Well, it’s that time of the year again…

Halloween is here, and so are the Christian subcultural “alternatives”… your harvest festivals, your fall carnivals or, if you’re part of a 1st generation Korean church (as we are) your Hallelujah Nights (get it? Hall…elujah… no? hmm)…

Sigh.

It’s not that I mind having an alternative event at the church on Halloween.  These days, it’s nice to have a safe, fun place for kids to gather.  This Friday, we’re going to have an obstacle course bounce house, games and enough candy to send the kids home sugar-wired and tooth-decayed.  It’s always a fun time, and we love spending time with the kids.

However, I think we might be missing out on something.  Halloween could actually strengthen relationships between parents and their kids. Now, I understand the confusion about its origins.  The date seems to correspond with pagan traditions (bad!) but was redeemed by the church as the eve before All Saints’ Day (nice!) and is now all about candy and creepy vibes (tasty! but kind of bad!).  It seems to me, though, that it might be worth redeeming the day one more time, given the ways in which families might benefit.

Halloween is easy — all you have to do is walk around the neighborhood with the kids.  It’s about as low maintenance as you can get — between the trick or treating, loot counting and general excitement, parents don’t even really have to talk to their kids (not that I recommend that approach).  It’s already built-in fun, so the memories kids have of this quality time spent together with their parents would naturally have positive associations.

And, on top of all that, it’s the one time during the year where it’s okay to go and see the neighbors (who, often, are just anonymous people who happen to live in close physical proximity).  Again, as far as building community goes, this is about as easy an on ramp as we’re likely to find — even the most un-chatty neighbors are likely to respond to questions like, “Seen any good costumes?” or “Did you hear they’re giving out full-sized candy bars over on the next street?” or “Have you considered the ways in which your chocolate-purchasing habits might be contributing to slave labor and oppression, given the poor human rights track record of many of the chocolate industry’s biggest players?” (Okay, so that last one is a total conversation-killer, but it’s definitely worth considering.  Check out JustOne’s Sex&Chocolate campaign for more insight).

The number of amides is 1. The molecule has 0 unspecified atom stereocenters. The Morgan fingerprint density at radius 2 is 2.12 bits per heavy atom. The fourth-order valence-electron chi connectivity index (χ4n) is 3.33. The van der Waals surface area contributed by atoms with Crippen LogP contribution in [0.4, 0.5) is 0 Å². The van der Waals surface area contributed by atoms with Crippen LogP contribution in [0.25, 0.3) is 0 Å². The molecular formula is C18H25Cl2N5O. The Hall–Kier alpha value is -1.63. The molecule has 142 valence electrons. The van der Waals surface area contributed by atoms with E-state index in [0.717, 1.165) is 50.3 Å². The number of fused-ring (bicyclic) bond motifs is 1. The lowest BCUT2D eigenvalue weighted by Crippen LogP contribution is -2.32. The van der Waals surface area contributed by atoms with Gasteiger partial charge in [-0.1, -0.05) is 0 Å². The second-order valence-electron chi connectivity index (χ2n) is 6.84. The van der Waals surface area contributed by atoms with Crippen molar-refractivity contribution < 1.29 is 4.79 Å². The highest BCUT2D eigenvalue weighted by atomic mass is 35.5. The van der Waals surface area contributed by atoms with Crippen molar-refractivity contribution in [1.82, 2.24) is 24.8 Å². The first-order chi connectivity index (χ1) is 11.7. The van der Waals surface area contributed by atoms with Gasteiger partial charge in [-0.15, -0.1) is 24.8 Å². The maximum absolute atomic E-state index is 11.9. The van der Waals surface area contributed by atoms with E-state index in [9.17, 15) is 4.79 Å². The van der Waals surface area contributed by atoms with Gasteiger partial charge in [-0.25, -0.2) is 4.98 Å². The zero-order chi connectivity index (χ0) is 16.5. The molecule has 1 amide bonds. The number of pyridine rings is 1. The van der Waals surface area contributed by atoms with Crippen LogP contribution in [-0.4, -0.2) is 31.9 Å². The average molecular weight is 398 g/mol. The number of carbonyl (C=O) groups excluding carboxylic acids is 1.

The opportunity to be a missional presence in our neighborhoods and communities — looking for God at work in the world and joining in rather than retreating to our enclaves — is there everyday, so I’m not going to make my last stand on this Halloween issue, but I’m holding onto the dream of something better — embodying love and not fear, living the Jesus way missionally into the culture.

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